Clearing immigration is always a slow process here when two flights come in back to back. I can't imagine how dreadful it was for the people on those 5 flights. There is not enough room to get even 2 flights of people inside the immigration area at the same time. We have no jetways here. We get off the plane and walk across the tarmac. I think there might be a bit of roof outside, but most folks were probably pretty wet by the time they got inside.

We did make it out to church yesterday morning and later made a much needed grocery run. I finally did one load of laundry today. My laundry room is out on the deck, under roof but with the way the wind has been blowing, our entire 20 foot deep deck has been soaked. This is Don standing beside the laundry doors on a dry day.

That laundry room is just to the left of the gate in the above photo. The rest of the washing will have to wait for a drier day.

We noticed many areas of flooding on our drive to church and the grocery yesterday making me wonder how our friends up in the colonia are faring. We will have a big cleanup job on our property which will keep Carlos busy. Many small trees, bushes and plants were broken off or beat down during the storm. So many leaves were blown off our large coral trees that we can see parts of our hillside that haven't been visible for a couple of years. We've lost a number of banana trees.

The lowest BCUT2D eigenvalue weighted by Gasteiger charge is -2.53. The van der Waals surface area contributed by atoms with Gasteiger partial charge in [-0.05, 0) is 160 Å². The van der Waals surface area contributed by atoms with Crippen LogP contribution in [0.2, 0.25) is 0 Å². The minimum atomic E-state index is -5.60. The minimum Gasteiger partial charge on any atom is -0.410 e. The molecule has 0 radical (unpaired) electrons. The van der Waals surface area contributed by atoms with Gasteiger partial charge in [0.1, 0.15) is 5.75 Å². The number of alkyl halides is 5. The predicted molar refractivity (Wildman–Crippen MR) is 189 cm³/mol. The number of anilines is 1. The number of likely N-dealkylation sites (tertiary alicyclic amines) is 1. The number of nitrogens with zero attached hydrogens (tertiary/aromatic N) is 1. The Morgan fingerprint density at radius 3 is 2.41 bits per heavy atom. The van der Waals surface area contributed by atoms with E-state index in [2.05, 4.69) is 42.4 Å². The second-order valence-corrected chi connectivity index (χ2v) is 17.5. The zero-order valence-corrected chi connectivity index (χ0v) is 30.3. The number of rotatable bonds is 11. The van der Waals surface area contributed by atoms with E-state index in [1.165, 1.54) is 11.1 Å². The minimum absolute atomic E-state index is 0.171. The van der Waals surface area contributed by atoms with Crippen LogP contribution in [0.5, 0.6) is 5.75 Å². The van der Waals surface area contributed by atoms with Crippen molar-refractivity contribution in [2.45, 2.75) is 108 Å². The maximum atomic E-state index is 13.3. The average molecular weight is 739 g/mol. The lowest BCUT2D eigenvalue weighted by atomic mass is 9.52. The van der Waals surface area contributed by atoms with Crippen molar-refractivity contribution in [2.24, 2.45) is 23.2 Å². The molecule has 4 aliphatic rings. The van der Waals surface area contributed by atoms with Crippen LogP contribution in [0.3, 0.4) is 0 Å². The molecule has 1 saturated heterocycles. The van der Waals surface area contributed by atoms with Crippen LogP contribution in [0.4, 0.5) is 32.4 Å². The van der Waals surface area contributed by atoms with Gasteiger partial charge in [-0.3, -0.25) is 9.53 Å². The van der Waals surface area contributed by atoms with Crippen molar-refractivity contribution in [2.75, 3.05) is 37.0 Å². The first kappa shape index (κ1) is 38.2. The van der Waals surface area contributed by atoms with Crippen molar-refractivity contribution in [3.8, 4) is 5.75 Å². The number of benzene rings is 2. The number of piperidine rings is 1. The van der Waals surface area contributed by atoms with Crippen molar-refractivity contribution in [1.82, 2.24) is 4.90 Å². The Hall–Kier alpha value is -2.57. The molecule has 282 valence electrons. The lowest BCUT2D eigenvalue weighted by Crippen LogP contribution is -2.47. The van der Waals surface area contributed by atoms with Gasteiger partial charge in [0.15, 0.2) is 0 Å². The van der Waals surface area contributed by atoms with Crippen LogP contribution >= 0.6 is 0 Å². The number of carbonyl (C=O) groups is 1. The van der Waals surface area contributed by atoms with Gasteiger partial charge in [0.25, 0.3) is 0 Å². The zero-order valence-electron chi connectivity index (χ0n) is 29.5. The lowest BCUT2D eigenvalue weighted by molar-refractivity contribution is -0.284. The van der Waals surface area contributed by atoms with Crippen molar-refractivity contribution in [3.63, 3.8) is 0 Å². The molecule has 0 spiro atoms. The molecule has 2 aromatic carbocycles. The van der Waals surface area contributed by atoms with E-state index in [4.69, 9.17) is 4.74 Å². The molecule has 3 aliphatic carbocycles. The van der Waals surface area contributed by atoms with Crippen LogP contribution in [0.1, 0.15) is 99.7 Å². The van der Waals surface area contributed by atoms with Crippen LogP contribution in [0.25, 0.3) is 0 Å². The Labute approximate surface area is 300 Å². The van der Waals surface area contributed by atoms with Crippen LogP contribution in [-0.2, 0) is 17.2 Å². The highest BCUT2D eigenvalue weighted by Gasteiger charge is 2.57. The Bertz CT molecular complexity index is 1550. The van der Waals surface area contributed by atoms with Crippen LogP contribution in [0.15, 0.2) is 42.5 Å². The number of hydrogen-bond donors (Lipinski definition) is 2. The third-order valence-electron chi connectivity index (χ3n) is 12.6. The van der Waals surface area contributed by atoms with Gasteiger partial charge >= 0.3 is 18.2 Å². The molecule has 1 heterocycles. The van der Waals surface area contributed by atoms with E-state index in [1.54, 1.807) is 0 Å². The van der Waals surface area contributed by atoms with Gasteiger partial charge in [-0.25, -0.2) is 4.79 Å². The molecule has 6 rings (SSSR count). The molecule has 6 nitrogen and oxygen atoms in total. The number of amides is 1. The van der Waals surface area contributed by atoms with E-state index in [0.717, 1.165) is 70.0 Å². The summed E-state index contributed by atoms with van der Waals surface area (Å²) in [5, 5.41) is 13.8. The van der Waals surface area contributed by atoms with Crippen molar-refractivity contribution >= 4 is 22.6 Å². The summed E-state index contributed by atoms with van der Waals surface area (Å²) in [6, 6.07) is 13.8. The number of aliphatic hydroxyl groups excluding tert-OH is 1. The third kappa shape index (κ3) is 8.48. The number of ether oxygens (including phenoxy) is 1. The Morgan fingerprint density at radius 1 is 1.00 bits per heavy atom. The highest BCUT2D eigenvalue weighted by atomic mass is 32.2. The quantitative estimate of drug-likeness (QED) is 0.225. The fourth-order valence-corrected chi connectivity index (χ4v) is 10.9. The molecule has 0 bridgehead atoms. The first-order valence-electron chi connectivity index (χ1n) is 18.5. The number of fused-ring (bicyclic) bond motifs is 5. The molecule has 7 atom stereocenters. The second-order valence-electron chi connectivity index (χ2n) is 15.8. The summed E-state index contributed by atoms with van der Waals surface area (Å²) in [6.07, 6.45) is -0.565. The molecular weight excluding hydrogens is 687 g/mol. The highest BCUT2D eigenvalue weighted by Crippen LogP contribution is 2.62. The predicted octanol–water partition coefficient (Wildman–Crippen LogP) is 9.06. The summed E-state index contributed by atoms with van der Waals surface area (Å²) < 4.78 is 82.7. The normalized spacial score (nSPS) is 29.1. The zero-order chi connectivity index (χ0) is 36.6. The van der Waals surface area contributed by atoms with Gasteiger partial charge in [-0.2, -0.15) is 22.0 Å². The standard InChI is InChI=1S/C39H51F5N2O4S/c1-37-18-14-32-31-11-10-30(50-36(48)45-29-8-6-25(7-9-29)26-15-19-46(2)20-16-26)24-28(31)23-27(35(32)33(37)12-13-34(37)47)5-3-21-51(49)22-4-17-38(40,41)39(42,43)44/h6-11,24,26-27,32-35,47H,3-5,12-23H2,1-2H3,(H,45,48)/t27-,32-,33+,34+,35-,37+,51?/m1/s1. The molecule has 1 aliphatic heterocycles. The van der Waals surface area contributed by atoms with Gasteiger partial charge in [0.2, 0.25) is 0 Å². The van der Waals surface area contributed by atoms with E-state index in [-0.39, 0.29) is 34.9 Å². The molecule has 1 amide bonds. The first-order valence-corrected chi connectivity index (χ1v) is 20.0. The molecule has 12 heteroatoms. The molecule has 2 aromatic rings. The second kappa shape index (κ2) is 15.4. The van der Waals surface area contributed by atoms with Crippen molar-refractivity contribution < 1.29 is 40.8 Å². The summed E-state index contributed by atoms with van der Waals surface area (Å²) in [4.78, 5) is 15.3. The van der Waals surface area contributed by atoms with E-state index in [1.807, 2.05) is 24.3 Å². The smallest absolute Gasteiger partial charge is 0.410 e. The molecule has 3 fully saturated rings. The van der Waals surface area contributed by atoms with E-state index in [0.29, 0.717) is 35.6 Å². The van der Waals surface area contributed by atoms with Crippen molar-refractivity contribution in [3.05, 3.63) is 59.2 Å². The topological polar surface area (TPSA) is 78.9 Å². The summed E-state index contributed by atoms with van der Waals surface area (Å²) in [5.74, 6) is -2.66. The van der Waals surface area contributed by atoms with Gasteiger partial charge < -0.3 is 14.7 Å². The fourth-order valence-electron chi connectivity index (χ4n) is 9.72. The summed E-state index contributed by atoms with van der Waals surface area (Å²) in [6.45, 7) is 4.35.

The temperatures have been in the mid - upper sixties for several days. I know that seems warm to all of you living up north, but to the islanders (including us) it seems cold. Many people were complaining of being cold at church, although Greicy said it was warmer there than at her house. Many of them don't have warmer clothing. Greicy and Julissa were wearing sleeveless blouses. Their houses are drafty affairs, no insulation, often leaking during heavy rains. They were grateful for the urn of hot coffee at church!

Hopefully this storm will soon be history.

Thursday, January 17, 2013

The Shame of Education on Roatan

I realized something after posting my last blog about school starting soon...some of you may be new readers or may not have seen my blogs from a year ago concerning Honduran schools, so let me share a few interesting facts with you.